Taibbi on Fannie, Freddie, Mortgages, Bankers and Marla Singer

Zero Hedge readers will miss out if they fail to carefully study Matt Taibbi's piece on Fannie, Freddie, and the mortgage bubble (as well as a number of other tangential but critically important topics).  Mr. Taibbi makes much of being delicate with me over what he sees as our disagreement on the issues, but I think he mistakes a few (and generally minor) differences in our conclusions for a real divide on the facts.  We are, as near as I can tell, in pretty violent agreement on the substance of the argument: The present exploding bubble is the result of mis and malfeasance on all sides.  While Mr. Taibbi and I may diverge after that on where we go from here, I cannot find a single position from which I would demur in passages like this:

For what we’ve learned in the last few years as one scandal after another spilled onto the front pages is that the bubble economies of the last two decades were not merely monstrous Ponzi schemes that destroyed trillions in wealth while making a small handful of people rich. They were also a profound expression of the fundamentally criminal nature of our political system, in which state power/largess and the private pursuit of (mostly short-term) profit were brilliantly fused in a kind of ongoing theft scheme that sought to instant-cannibalize all the wealth America had stored up during its postwar glory, in the process keeping politicians in office and bankers in beach homes while continually moving the increasingly inevitable disaster to the future.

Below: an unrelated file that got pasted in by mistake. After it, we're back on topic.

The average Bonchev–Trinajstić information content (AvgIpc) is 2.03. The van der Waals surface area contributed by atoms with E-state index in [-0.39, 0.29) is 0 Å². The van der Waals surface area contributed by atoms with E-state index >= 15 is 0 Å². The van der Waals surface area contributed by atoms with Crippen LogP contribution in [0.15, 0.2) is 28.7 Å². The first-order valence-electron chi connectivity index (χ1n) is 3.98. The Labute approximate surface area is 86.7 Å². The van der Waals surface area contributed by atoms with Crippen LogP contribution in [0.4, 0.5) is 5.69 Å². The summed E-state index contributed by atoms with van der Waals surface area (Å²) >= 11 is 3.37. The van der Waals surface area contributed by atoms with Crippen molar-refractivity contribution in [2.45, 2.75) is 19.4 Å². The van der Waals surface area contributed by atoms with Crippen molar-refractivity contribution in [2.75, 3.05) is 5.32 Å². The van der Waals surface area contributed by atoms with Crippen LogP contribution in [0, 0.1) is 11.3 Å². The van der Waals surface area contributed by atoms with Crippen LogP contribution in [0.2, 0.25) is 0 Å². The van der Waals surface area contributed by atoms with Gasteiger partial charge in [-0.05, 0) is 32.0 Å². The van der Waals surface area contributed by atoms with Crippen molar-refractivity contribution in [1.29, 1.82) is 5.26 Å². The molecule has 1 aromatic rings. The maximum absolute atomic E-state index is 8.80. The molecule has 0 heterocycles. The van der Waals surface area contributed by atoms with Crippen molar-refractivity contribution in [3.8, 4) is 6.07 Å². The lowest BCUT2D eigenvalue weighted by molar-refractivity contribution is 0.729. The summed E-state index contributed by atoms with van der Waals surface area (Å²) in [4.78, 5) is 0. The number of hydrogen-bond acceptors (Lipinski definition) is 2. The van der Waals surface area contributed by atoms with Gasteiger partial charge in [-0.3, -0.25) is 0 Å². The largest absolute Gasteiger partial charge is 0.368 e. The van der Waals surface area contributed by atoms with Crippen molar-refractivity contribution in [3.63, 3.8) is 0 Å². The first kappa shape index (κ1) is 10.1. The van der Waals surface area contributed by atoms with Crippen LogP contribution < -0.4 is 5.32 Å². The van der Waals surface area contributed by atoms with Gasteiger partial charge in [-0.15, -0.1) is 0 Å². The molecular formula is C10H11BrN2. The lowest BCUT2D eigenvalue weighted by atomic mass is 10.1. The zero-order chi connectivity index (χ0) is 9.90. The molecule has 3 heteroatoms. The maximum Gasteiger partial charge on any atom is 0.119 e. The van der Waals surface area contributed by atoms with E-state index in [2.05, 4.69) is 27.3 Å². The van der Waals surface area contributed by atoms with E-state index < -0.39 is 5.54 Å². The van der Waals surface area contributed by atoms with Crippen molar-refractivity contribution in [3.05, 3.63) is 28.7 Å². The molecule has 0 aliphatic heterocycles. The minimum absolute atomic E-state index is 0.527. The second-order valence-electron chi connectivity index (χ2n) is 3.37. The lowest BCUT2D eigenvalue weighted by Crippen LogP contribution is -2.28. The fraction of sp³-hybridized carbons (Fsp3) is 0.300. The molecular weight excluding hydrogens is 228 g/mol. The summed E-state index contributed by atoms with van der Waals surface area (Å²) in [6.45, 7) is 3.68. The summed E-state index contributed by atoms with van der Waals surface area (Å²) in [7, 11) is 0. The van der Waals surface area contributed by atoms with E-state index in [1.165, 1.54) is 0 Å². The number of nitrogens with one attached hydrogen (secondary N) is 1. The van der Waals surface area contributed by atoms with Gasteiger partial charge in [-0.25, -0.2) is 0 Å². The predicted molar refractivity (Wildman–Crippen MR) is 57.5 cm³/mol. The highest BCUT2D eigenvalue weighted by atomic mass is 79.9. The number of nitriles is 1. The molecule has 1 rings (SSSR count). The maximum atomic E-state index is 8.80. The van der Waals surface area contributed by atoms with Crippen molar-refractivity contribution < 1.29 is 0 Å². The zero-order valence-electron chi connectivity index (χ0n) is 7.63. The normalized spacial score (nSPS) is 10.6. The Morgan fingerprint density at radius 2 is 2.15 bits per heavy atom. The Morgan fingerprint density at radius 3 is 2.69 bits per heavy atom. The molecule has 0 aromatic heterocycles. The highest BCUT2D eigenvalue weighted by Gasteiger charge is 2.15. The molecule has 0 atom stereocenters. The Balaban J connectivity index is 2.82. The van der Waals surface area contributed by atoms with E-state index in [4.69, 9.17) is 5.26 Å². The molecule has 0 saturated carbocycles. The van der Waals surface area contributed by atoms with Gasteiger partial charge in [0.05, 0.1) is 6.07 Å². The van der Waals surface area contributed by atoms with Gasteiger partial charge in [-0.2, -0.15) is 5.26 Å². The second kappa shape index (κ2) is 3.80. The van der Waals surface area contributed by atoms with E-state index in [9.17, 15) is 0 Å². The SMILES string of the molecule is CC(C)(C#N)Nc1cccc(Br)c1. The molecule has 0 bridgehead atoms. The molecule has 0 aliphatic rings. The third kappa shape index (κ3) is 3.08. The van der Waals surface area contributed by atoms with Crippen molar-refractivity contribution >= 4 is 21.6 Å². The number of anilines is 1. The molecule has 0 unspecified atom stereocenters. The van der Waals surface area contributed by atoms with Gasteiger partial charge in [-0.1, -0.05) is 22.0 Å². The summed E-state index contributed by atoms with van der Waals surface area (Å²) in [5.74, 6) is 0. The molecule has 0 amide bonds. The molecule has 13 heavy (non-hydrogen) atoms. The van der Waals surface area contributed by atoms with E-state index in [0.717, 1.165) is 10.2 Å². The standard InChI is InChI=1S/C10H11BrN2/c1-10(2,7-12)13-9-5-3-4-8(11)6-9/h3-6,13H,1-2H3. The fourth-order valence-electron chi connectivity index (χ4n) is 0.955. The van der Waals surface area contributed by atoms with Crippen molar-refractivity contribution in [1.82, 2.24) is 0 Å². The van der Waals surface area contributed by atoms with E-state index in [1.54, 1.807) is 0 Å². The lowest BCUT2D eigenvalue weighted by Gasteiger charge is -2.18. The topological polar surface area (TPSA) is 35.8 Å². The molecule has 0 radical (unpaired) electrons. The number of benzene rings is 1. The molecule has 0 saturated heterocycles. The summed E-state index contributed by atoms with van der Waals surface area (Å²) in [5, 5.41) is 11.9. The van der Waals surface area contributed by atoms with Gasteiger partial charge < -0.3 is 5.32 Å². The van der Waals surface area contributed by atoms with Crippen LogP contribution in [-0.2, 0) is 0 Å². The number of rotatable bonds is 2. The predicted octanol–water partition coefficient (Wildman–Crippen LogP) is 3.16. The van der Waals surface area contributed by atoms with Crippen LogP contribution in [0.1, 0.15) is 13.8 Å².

A must read for Zero Hedgers.